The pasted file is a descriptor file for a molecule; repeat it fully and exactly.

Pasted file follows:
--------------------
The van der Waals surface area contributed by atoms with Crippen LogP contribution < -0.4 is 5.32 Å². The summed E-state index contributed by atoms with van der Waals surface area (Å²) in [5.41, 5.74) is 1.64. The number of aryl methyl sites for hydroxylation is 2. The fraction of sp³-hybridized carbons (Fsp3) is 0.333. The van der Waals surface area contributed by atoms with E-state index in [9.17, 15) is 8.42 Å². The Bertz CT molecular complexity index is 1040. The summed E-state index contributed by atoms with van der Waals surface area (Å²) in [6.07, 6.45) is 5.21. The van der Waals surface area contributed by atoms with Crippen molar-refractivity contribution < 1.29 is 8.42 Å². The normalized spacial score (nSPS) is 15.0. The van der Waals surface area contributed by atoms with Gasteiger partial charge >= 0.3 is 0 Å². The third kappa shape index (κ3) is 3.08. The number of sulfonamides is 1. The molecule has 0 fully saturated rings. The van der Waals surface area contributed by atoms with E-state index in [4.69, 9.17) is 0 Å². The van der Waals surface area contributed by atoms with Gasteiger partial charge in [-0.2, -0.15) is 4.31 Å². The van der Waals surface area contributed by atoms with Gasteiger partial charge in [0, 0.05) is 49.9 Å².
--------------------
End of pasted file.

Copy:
The van der Waals surface area contributed by atoms with Crippen LogP contribution < -0.4 is 5.32 Å². The summed E-state index contributed by atoms with van der Waals surface area (Å²) in [5.41, 5.74) is 1.64. The number of aryl methyl sites for hydroxylation is 2. The fraction of sp³-hybridized carbons (Fsp3) is 0.333. The van der Waals surface area contributed by atoms with E-state index in [9.17, 15) is 8.42 Å². The Bertz CT molecular complexity index is 1040. The summed E-state index contributed by atoms with van der Waals surface area (Å²) in [6.07, 6.45) is 5.21. The van der Waals surface area contributed by atoms with Crippen molar-refractivity contribution < 1.29 is 8.42 Å². The normalized spacial score (nSPS) is 15.0. The van der Waals surface area contributed by atoms with Gasteiger partial charge >= 0.3 is 0 Å². The third kappa shape index (κ3) is 3.08. The number of sulfonamides is 1. The molecule has 0 fully saturated rings. The van der Waals surface area contributed by atoms with E-state index in [4.69, 9.17) is 0 Å². The van der Waals surface area contributed by atoms with Gasteiger partial charge in [-0.2, -0.15) is 4.31 Å². The van der Waals surface area contributed by atoms with Gasteiger partial charge in [0, 0.05) is 49.9 Å².